The Future Of Internet Sales Tax: What’s Next After The Supreme Court’s Denial Of Amazon, Overstock Appeals?
This week, the Supreme Court declined to hear appeals filed by Amazon and Overstock.com that challenged the ability of states to collect sales tax on items sold online by out-of-state retailers.
The appeals stem from New York’s passing of what has become known as the “Amazon Tax,” which expands the definition of nexus to include in-state affiliate marketers. Amazon and Overstock.com claimed the expanded interpretation of nexus violates Constitutional interstate commerce law and due process.
The retail giants point to the US Supreme Court’s 1992 ruling in favor of mail-order business Quill Corp and against the state of North Dakota, which tried to collect sales tax from the company for goods used in state. Nexus was then interpreted to encompass physical outposts such as distribution centers, manufacturing plants, employees and stores.
Then, e-commerce came into its own. States have increasingly sought to generate tax revenues from online retailers. In addition to New York, states with Amazon Tax laws include Kansas, Kentucky, North Dakota, Texas and Washington.
Why Was The Issue Sent Back To The Lawmakers?
The Supreme Court justices, as is customary, did not comment why they refused to hear the appeals. There are several probably reasons, though. Sylvia Dion, a CPA with PrietoDion Consulting Partners who writes frequently about sales tax issues, says she was not surprised by the court’s decision.
Most importantly, she speculates, “Even though the Quill decision was decided more than twenty years ago, the Quill court made it clear that Congress has the power to change the laws. As a matter, the Supreme Court in Quill essentially said, not only does Congress have the power to change the law, they may be better equipped to do so.”
Many had also wondered if the October decision by the Illinois Supreme Court, which rendered that state’s affiliate “click-through” nexus void and unenforceable, would impact the justices’ decision to hear the Amazon and Overstock.com appeals.
Dion believes the Illinois decision had little to no bearing on the Supreme Court decision. “Even though the click-through laws of both states are essentially the same, the two state courts came to their conclusions based on different principles. New York’s high court addressed the constitutionality of the law, while Illinois’s high court did not address the constitutionality of the Illinois law because it was found it to be pre-empted by the Internet Tax Freedom Act,” says Dion. The ITFA prohibits states from imposing discriminatory tax burdens on online businesses. The Performance Marketing Association was the plaintiff in the Illinois case.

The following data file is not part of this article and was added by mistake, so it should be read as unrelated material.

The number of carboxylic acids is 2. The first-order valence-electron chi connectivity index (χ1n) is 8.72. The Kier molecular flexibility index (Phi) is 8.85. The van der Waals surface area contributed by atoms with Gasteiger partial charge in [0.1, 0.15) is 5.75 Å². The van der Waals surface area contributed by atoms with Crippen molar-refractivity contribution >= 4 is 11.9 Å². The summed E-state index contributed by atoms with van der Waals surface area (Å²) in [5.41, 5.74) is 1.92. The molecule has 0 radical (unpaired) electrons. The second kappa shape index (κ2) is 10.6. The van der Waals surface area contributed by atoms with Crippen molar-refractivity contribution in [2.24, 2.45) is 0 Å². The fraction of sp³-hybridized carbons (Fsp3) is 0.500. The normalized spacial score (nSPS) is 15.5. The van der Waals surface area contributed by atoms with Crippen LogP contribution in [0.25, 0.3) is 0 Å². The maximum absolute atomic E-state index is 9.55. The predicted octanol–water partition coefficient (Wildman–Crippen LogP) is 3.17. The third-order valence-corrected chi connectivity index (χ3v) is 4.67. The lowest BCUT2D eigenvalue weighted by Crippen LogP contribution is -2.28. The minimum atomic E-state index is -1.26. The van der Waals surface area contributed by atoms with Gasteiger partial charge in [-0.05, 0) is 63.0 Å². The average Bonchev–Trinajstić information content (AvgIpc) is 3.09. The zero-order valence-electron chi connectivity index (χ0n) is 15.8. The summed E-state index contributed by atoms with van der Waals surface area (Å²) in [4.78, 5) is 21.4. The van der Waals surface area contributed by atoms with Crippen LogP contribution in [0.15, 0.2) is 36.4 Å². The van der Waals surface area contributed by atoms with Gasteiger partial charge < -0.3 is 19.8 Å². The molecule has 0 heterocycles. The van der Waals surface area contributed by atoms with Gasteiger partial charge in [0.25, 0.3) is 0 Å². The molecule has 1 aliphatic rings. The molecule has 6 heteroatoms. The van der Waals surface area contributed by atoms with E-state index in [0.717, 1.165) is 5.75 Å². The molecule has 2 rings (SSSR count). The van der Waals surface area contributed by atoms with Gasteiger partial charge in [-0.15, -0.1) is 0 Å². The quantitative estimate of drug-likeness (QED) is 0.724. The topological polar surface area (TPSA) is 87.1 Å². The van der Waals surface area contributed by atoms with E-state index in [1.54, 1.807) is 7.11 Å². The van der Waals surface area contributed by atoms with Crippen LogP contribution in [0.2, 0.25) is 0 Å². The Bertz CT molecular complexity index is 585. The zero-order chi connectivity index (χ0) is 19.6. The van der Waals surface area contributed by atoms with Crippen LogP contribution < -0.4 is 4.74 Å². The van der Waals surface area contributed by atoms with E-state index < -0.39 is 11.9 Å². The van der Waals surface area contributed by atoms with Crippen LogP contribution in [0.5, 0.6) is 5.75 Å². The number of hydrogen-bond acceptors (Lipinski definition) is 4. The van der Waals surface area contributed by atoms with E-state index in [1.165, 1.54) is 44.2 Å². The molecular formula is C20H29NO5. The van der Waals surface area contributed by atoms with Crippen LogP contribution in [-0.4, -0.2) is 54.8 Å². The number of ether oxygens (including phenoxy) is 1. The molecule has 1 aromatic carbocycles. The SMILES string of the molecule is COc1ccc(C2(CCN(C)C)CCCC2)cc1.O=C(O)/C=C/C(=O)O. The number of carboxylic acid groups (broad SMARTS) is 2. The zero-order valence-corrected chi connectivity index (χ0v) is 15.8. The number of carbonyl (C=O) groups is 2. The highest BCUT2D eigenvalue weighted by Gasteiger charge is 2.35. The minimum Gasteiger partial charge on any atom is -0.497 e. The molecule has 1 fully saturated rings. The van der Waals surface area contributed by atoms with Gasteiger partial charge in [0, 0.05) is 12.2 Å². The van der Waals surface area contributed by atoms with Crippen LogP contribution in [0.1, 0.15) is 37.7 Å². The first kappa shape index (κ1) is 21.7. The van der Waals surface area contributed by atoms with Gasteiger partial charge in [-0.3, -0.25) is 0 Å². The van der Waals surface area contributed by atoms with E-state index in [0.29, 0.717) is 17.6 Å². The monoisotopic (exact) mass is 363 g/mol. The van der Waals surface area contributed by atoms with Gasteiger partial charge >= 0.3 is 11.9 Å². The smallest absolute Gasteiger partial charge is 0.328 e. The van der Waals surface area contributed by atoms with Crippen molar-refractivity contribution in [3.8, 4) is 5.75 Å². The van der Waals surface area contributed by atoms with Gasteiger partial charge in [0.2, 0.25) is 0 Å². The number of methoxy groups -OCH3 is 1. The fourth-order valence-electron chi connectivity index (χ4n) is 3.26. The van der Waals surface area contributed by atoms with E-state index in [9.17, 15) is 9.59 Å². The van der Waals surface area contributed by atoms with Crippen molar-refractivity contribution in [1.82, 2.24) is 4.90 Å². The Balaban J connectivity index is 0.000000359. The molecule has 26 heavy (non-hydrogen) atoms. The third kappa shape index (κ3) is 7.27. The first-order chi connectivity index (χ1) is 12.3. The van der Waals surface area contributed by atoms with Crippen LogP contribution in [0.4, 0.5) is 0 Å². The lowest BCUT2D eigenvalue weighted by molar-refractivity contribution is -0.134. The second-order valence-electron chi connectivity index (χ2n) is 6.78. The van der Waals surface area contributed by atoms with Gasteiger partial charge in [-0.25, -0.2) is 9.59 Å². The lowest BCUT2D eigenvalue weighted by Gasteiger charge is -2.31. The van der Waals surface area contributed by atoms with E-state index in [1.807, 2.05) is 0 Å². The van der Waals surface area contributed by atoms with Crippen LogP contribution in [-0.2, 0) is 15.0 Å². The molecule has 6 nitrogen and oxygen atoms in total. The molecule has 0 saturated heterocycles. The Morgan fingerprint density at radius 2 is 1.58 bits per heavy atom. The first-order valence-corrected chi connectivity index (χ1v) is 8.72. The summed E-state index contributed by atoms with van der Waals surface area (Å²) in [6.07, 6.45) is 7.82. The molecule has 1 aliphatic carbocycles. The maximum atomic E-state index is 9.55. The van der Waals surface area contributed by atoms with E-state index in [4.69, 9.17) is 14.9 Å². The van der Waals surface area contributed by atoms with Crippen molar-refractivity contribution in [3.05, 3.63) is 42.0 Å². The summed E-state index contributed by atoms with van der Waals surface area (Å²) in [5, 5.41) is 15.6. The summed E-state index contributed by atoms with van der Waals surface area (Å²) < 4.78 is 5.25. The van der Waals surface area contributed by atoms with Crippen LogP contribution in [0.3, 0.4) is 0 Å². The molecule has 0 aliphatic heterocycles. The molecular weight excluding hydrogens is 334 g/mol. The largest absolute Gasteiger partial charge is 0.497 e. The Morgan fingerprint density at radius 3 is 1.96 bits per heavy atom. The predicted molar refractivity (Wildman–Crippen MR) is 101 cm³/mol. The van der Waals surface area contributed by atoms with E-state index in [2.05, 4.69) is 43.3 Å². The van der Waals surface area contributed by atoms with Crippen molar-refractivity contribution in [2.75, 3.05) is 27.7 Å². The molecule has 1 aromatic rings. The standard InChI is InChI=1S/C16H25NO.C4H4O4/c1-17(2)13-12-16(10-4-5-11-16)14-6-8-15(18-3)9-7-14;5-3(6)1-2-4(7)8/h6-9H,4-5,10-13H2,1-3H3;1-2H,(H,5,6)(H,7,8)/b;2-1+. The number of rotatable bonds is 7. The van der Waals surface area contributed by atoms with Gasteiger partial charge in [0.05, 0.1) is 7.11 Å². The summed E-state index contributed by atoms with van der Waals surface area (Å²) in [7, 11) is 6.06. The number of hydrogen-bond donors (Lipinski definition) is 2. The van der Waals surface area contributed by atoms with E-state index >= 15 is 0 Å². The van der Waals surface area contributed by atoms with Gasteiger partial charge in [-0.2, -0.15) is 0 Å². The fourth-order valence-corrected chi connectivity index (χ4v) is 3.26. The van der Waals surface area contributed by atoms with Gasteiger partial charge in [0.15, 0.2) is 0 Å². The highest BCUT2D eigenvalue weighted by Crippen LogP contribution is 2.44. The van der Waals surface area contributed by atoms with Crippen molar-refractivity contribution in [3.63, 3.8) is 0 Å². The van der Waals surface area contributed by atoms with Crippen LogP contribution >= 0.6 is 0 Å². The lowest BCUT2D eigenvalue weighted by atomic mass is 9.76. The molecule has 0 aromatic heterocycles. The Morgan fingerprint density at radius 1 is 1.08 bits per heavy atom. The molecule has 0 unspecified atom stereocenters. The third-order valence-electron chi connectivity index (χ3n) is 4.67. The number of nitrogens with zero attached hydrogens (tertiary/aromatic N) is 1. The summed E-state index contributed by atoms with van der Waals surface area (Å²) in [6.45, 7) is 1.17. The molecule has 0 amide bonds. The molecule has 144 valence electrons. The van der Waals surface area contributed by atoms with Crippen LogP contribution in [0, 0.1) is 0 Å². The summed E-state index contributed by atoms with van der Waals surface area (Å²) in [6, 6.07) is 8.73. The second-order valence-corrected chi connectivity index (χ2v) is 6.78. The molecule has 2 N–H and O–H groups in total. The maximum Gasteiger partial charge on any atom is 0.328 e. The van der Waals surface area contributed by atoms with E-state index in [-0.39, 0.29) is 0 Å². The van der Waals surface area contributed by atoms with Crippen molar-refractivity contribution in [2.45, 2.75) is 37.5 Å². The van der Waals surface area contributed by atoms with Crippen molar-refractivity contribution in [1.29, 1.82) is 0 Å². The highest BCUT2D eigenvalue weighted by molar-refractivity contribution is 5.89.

Future Of The Marketplace Fairness Act
The justice’s decision not to hear the Amazon and Overstock.com petitions puts some focus back on the Marketplace Fairness Act (MFA). The MFA was passed by the US Senate earlier this year and currently under consideration in the House, where it has languished. The bill’s supporters say it will put large online retailers on equal footing with brick and mortar businesses by requiring them to collect and pay state sales taxes. Opponents say it would put undue burden on online businesses, subjecting them to various laws of some 9,000 tax jurisdictions.
The lobbying efforts on both sides are powerful, and somewhat unexpected. Amazon has come down strongly on the side of the MFA in large part due to arrangements it’s already made with several states and because it continues to expand it physical presence with distribution centers around the country. Overstock.com and eBay are among those who vehemently oppose the MFA as being too burdensome.
While noting that nothing has happened with the MFA in months, Dion adds, “I do think that the Supreme Court’s decision is going to ‘light the fire’ under the proposal’s supporters. The pro-MFA side will likely realize that they MUST see the MFA or similar legislation enacted since the Supreme Court has washed it’s hands of the issue.”
(Some images used under license from Shutterstock.com.)
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